schmid {psych} R Documentation

Apply the Schmid Leiman transformation to a correlation matrix

Description

One way to find omega is to do a factor analysis of the original data set, rotate the factors obliquely, do a Schmid Leiman transformation, and then find omega. Here is the code for Schmid Leiman. The S-L transform takes a factor or PC solution, transforms it to an oblique solution, factors the oblique solution to find a higher order (g ) factor, and then residualizes g out of the the group factors.

Usage

```schmid(model, nfactors = 3, fm = "pa",digits=2,rotate="oblimin",n.obs=NA,...)
```

Arguments

 `model` A correlation matrix `nfactors` Number of factors to extract `fm` fm="pa" for principal axes, fm="pc" for principal components, fm = "minres" for minimum residual (OLS), pc="mle" for maximum likelihood `digits` if digits not equal NULL, rounds to digits `rotate` The default, oblimin, produces somewhat more correlated factors than the alternative, simplimax. The third option is the promax criterion `n.obs` Number of observations, used to find fit statistics if specified. Will be calculated if input is raw data `...` Allows additional parameters to be passed to the factoring routines

Details

Schmid Leiman orthogonalizations are typical in the ability domain, but are not seen as often in the non-cognitive personality domain. S-L is one way of finding the loadings of items on the general factor for estimating omega.

A typical example would be in the study of anxiety and depression. A general neuroticism factor (g) accounts for much of the variance, but smaller group factors of tense anxiety, panic disorder, depression, etc. also need to be considerd.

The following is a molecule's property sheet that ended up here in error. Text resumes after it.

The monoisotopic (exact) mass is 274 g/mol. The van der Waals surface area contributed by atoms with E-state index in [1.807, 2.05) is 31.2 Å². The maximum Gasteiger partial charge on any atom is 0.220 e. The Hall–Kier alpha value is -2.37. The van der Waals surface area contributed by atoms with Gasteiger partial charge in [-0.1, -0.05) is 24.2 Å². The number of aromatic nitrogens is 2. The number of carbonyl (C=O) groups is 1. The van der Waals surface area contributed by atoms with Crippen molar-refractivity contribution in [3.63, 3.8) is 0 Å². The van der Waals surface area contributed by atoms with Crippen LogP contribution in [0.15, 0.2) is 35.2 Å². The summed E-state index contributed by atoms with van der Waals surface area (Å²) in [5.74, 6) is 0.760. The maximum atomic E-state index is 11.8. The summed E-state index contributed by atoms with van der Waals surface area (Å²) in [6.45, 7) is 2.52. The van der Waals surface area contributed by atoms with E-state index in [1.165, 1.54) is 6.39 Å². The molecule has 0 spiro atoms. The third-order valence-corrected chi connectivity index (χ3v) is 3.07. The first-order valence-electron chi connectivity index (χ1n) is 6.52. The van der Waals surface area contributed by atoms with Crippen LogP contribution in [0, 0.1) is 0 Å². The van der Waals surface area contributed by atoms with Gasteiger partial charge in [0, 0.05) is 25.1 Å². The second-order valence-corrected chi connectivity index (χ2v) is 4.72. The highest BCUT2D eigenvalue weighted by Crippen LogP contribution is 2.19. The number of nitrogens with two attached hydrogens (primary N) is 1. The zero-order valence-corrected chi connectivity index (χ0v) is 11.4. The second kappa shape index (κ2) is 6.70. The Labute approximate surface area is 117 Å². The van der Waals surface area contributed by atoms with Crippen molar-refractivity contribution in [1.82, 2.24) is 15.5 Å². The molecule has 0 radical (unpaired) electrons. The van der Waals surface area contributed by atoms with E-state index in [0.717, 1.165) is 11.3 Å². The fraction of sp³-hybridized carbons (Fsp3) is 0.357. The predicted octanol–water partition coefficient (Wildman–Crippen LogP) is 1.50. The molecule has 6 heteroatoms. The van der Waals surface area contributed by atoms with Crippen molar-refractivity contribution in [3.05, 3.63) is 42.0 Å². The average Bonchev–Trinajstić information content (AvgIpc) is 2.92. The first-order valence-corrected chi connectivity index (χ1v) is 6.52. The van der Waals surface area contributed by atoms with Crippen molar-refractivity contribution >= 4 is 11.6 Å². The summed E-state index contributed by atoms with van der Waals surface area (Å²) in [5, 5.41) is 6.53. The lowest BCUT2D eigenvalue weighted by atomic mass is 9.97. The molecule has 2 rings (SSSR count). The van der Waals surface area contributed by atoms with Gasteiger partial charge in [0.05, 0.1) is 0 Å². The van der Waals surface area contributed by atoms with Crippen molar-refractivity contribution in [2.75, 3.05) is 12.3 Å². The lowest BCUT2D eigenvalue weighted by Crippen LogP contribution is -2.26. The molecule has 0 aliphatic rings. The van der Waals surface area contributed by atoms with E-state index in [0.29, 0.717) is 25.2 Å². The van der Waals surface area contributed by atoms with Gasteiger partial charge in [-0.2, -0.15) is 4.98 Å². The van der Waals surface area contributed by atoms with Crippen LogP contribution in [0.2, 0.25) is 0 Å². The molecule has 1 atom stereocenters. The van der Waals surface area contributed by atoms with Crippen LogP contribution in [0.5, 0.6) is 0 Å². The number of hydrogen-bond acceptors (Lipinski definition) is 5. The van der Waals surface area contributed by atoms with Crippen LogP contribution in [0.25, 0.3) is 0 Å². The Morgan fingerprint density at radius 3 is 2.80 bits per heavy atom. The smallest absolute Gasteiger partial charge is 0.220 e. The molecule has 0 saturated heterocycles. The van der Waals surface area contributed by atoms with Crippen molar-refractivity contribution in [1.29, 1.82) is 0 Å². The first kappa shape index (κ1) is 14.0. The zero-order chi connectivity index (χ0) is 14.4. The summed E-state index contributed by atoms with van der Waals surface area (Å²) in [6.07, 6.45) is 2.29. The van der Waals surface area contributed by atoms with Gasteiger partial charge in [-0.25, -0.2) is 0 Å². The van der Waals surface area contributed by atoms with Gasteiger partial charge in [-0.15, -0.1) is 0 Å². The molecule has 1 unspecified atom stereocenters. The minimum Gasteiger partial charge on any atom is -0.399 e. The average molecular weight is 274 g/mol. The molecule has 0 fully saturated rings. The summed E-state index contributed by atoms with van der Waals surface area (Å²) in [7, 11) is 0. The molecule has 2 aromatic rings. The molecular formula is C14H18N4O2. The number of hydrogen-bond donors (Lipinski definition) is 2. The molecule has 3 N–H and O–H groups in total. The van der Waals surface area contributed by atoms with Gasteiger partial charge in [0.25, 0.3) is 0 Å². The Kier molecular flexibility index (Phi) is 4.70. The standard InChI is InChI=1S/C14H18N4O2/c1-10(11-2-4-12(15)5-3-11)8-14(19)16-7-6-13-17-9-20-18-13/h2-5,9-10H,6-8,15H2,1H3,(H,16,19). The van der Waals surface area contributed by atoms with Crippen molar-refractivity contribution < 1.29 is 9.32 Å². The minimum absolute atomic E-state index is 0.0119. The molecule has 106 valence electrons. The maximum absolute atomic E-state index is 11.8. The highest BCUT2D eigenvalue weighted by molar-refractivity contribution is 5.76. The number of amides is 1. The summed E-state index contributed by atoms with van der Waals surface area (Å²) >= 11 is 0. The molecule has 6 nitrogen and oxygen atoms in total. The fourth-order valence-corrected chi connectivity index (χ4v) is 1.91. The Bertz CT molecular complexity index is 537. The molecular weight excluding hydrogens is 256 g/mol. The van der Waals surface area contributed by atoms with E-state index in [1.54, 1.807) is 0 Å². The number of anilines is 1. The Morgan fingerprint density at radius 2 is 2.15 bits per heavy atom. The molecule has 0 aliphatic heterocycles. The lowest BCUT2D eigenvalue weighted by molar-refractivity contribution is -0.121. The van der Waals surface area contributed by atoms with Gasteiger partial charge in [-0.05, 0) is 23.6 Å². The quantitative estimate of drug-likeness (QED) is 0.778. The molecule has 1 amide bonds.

An alternative model is to consider hierarchical cluster analysis techniques such as `ICLUST`.

Requires the GPArotation package.

Although 3 factors are the minimum number necessary to define the solution uniquely, it is occasionally useful to allow for a two factor solution. This is done here by setting the general factor loadings between the two lower order factors as the sqrt(oblique correlations between the factors). A warning message is issued.

Value

 `sl ` loadings on g + nfactors group factors, communalities, uniqueness `orthog ` original orthogonal factor loadings `oblique` oblique factor loadings `phi ` correlations among the transformed factors `gload ` loadings of the lower order factors on g

...

William Revelle

References

http://personality-project.org/r/r.omega.html gives an example taken from Jensen and Weng, 1994 of a S-L transformation.

`omega`, `omega.graph`, `fa.graph`, `ICLUST`,`VSS`
```jen <- sim.hierarchical()  #create a hierarchical demo